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Strategy analyst Benedict Evans joins Rene to talk about Apple's iPhone 5c pricing, how it compares to low-cost Android and Windows Phone devices, and the relative value of platforms.

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Vector 11: Benedict Evans on the value of cheap phones

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Cheap with contract?
There are good phones out there but nothing compares to $249 for a Nexus 4. But we have choices in Android on how much and how low end we want. That is always good I think.

iMore needs to stop spamming my email. I never signed up for anything from them and I never visit them. Just because I'm an Android Central member and therefore Mobile Nations member doesn't mean iMore can spam my inbox.

Just sayin'. So stop it.

How a phone which sells for 600€ free is cheap? Cheap is the Nexus 4 but this "low cost" phone made by apple is anything by cheap.

That's what I find amazing is how Apple have managed to push the reality distortion field to maximum to make tech journos and the public think they have produced a 'cheap' phone when it is nothing of the sort.

It's a an expensive plastic phone with a small screen.

Wake up folks!

They found out by reducing the price by 100 dollars and making them look like skittles makes the dumb masses go into a feeding frenzy.

Nobody with any sense thinks Apple has produced a cheap phone. What people are saying is that Apple screwed up by NOT producing a cheap phone, leaving the market wide open for Android, especially in China.

Listen to the show before yelling :)

I want whatever apple is smoking. It seems to be some real good stuff.

Apple could shit between two pieces of glass, add iOShit 7 (new form of shit), and make a killing. Why? Cause they removed all the corn.

Full disclosure: I haven't listened to the interview. I don't have an hour to waste. So my reaction isn't to the content, it's to the format. Is writing dead? Reading? Couldn't you guys summarize the key points for those of us who do still know how to read?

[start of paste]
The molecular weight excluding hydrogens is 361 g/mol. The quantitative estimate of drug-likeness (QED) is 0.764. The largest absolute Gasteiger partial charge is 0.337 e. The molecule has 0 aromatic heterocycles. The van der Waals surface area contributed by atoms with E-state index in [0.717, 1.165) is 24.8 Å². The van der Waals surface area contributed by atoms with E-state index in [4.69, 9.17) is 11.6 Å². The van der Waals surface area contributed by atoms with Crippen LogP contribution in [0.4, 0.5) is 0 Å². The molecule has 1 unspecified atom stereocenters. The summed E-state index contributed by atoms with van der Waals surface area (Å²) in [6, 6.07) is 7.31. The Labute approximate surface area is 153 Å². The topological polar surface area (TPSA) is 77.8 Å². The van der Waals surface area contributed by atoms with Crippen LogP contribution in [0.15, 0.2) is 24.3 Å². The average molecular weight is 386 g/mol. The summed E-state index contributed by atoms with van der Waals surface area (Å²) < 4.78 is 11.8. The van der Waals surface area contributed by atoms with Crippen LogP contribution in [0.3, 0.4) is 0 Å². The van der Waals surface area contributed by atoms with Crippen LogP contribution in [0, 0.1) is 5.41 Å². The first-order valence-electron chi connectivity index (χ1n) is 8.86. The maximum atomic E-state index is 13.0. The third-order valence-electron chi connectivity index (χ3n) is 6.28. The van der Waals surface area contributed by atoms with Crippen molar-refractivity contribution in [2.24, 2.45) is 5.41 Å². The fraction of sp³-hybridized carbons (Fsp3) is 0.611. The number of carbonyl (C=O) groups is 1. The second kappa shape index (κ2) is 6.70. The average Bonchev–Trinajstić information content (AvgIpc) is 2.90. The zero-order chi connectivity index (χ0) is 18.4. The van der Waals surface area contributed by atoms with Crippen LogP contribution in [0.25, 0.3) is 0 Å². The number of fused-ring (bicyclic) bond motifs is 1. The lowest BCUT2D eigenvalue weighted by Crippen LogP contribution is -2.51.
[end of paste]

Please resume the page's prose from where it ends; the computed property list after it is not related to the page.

We provide the audio and links to the written articles discussed in the audio.

And I'm sorry you feel an hour listening to an industry analyst is a waste, not sure how to help with that part ;-/

The 5C isn't a cheap phone though, it's marginally cheaper than the 5S is off-contract, and I'm sorry but when top-tier Android phones are going for the same price on-contract as this bargain iPhone.. how can it be even discussed as cheap. If the 5C was $199 for the 16G without a contract, hell.. even I'd buy one.

No phone that AC would be interested in can really be considered cheap tbh, not even remotely, with the possible exception of the Nexus 4 (now and at release). Whether you pay $50 or $200, the difference is insignificant compared to the contract etc. If Google actually manages to release a Nexus with LTE and voice/3G bands that works on 3 out 4 major US carriers, that might end up being the most disruptive Nexus yet. /fingers crossed

Apple's never gonna go after a low end market tho... Dunno why an analyst would waste time theorizing over that. As much as they've expanded in software and services, Apple is still primarily a premium hardware company and that's what drives all their profits. ITunes came about as a way to sell more IPods, same with the app store etc. They've been all about high profit margins off premium hardware for a long time.

That's why the IPad mini was under spec'd, that's why their cheapest laptop is still $1,000+, and that's why the 5c is made of plastic. There's nothing wrong with this approach IMO, specially when it's executed well... I can't stand some of their policies and choices when it comes tosoftware and the ecosystem at large, but it's hard to argue with their hardware approach (even if I like my 4.6"+ displays as much as the next guy).

That being said, said approach does leave you open to attack from completely opposite strategies, i.e. very cheap Android phones (not your Ones and Galaxies) and even something like the Nexus line which still revolves around premium feeling hardware but sold as a flagship/halo line that drives sales and adoption at the cost of immediate profits. Either approach can work well in the long run, the real risk is trying to straddle the line (see: Windows Phone).